* Sorry guys, but it looks like Reema Bajaj’s bajayjay will be out of session for the foreseeable future. The attorney accused of exchanging sex for office supplies has agreed to a three-year suspension of her law license. [Chicago Tribune]

    * Rather than be bought out by InfiLaw (it could “diminish the value of their degrees”), Charleston School of Law alumni are trying to organize a merger with a public school. Good luck with that. [Greenville News]

    * Nebraska will offer a doctorate in space law, which makes sense because… f**kin’ magnets, how do they work? But really, we’re willing to bet it’s because of all of the crop circles in the state. [Miami Herald]

    * No joke necessary: This law school claims its rights are being infringed upon because it has to disclose how many of its graduates — 7 percent at last count — have passed the bar. [WSJ Law Blog (sub. req.)]

    * Two of Dzhokhar Tsarnaev’s friends were indicted on obstruction of justice charges. If convicted, the pair will face up to 20 years in prison, and they don’t even have a Facebook fan page to show for it. [Bloomberg]

    9 Comments / / Aug 9, 2013 at 9:06 AM
  • Target: No, just no.

    Allen & Overy, Biglaw, Defamation, Federal Judges, Magic Circle, Minority Issues, Morning Docket, Racism, Trials, United Kingdom / Great Britain

    Morning Docket: 07.11.13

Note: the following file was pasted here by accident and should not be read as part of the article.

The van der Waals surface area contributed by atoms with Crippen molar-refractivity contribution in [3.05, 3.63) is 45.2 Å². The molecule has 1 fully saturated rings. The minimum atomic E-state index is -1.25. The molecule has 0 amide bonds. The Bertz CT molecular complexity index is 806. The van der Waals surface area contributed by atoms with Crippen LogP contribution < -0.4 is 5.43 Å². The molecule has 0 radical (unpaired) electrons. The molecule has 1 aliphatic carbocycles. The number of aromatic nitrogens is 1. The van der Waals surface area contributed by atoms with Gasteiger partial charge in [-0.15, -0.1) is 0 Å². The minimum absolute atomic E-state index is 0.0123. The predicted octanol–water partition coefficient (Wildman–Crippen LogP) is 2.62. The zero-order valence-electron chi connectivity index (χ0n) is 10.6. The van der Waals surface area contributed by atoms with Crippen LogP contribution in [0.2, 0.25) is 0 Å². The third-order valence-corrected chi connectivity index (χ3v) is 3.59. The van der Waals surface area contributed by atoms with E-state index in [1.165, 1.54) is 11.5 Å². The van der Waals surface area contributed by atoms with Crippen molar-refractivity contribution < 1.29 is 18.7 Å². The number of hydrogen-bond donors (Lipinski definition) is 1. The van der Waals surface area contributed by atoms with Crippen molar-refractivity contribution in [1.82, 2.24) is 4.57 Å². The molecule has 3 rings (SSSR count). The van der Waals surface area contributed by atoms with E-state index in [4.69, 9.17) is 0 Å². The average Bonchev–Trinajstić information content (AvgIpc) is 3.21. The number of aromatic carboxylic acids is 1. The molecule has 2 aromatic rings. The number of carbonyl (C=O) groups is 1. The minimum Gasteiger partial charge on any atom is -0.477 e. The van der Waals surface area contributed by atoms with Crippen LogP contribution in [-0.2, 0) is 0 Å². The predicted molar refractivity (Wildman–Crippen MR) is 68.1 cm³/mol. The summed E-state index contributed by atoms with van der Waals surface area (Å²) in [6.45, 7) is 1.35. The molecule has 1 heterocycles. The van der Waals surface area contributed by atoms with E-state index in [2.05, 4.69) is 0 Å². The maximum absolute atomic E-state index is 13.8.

* Thanks to the slow transactional markets in Western Europe, Magic Circle firms like Allen & Overy, Linklaters, and Clifford Chance are struggling to pull a rabbit out of a hat in terms of gross revenue and profits. [Am Law Daily]

    * If at first you don’t succeed because of John Ashcroft, try, try again. Former Missouri Supreme Court Judge Ronnie White is once again being considered for the federal bench in St. Louis. Good luck! [Missouri Lawyers Weekly]

    * In case you’ve been sleeping under a rock, Boston bombing suspect Dzhokhar Tsarnaev pleaded not guilty to murder charges. He’s looking at life in prison or the death penalty. [Bloomberg]

    * Target, if you’re wondering why you’re getting sued, it’s because of this alleged memo explaining that not all Hispanic employees eat tacos, dance to salsa, and wear sombreros. [Huffington Post]

    * “Please don’t be hung” is a solemn prayer that’s only useful to a woman whose case is on re-trial. Ex-Bengals cheerleader Sarah Jones’s defamation suit was sent to the jury. [Associated Press]

    2 Comments / / Jul 11, 2013 at 9:03 AM
  • Baby-with-Rainbow-Flag

    California, Crime, Federal Government, Gay, Gay Marriage, Health Care / Medicine, Immigration, John Roberts, Law Professors, Law Schools, SCOTUS, Supreme Court, Texas, Violence

    Morning Docket: 06.28.13

    * Do you think Chief Justice Roberts is the Supreme Court’s “peacemaker”? To be fair, at least he does a better job of tempering all of his judicial rage than his colleagues. [Politico]